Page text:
Tip: Man Pages and Docs on Xavier's R31.0.1 L4T (Ubuntu 18.04)

I noticed all docs and all man pages were missing in R31.0.1. If you want those back, then edit:


Comment out the part you don’t want to be excluded:

# Drop all man pages

# Drop all documentation ...

Then run “sudo apt update”.

After that you have to do a reinstall of the particular package in order to get the man pages. Some packages have a separate “-docs” package, but most don’t. Example, “ls” is from package “coreutils”. You can find this with “which ls”, leading to “/bin/ls”, then “dpkg -S /bin/ls” leads to the owning package “coreutils”. Reinstall example:

sudo apt-get install --reinstall coreutils

After this anything installed via coreutils has a man page, e.g., you can now “man ls”.

Some packages people will be interested in:

sudo apt-get install --reinstall coreutils
sudo apt-get install --reinstall man-db
sudo apt-get install --reinstall apt
sudo apt-get install --reinstall dpkg
sudo apt-get install --reinstall bash
sudo apt-get install --reinstall sudo
sudo apt-get install --reinstall systemd-sysv
sudo apt-get install --reinstall systemd
sudo apt-get install --reinstall openssh-client --reinstall openssh-server

Despite some of those looking scary/risky, these work. You can run “sha1sum -c /etc/nv_tegra_release” before/after any of those and see things are still correctly in place.

The longer documents in “/usr/share/doc/” might be of use to people, and reinstalling the base doc will not put longer docs in “/usr/share/doc/” (there might be some sort of notice, but not for example a 200 page PDF). You can see what docs are available:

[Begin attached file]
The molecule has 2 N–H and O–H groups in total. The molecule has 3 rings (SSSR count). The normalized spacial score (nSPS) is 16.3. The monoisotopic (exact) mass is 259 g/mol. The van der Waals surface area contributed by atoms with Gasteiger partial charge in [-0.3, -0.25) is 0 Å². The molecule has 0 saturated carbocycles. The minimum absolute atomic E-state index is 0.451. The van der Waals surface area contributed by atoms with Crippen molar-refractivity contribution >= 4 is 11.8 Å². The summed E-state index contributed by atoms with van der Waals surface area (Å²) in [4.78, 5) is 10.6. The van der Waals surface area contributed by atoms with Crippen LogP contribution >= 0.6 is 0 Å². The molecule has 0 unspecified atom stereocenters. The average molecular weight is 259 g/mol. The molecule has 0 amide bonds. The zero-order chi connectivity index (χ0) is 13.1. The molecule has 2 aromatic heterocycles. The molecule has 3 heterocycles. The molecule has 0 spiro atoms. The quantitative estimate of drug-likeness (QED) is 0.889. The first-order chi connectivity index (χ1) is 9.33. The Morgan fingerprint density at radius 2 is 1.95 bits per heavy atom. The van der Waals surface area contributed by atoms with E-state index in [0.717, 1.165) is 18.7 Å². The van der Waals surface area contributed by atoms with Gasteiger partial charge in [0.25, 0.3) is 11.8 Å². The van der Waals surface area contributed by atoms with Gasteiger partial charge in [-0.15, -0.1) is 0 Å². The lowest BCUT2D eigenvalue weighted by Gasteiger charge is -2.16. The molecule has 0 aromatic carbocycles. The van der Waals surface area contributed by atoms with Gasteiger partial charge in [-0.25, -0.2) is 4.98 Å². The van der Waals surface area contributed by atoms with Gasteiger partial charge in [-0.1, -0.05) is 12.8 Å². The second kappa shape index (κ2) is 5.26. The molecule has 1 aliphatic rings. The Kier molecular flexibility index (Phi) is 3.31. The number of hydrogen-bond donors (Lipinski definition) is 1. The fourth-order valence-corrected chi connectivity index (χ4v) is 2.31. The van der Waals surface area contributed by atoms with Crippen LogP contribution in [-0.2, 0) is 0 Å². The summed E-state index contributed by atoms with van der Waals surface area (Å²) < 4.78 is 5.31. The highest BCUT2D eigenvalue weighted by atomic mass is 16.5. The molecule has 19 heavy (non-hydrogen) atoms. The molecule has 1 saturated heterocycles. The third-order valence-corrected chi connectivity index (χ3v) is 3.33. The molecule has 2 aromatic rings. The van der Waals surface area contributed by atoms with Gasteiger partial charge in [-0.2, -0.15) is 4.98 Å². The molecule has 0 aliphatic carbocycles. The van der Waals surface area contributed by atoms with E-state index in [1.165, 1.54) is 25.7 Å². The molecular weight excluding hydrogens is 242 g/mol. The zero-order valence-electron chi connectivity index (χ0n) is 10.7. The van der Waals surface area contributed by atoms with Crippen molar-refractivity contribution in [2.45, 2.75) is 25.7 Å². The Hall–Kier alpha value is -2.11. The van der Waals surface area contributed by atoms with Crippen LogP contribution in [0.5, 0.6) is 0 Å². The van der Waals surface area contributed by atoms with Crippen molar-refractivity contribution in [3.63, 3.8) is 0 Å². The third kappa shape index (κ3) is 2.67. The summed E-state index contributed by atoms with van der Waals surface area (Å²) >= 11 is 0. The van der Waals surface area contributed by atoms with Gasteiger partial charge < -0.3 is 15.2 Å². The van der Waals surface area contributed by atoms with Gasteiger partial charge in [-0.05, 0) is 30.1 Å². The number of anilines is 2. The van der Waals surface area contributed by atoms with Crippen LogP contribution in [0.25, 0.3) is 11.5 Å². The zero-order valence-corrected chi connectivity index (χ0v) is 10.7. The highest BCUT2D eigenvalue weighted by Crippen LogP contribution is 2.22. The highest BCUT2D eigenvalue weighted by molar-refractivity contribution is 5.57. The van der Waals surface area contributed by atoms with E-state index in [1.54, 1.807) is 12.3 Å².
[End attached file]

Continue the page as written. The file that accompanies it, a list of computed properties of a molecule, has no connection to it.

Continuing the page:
apt search '\-doc'

If you “sudo apt-get install tree”, then this will be a good demo of what is there:

tree /usr/share/doc

You’ll notice that in that file listed at the top for edits that there are lines which keep any sort of copyright notice and change notice, so you’ll have those regardless. If you were to reinstall the doc package itself after making the edits to that config file, then you could end up with more docs for that particular topic. You won’t get those docs simply by editing the file.

For an embedded system shipped for production to an end customer you probably wouldn’t want any man pages or docs. On the other hand, if you are a developer, it is rather difficult to live without man pages when exploring something new. The “-doc” packages depend on the package and won’t be as “generally” useful, but the config change won’t put those in…the config edit will simply allow putting those docs in. You can also customize what is included or not since the path-exclude in that file works with as many as you want and with glob style wild cards.

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Thank you very much for this!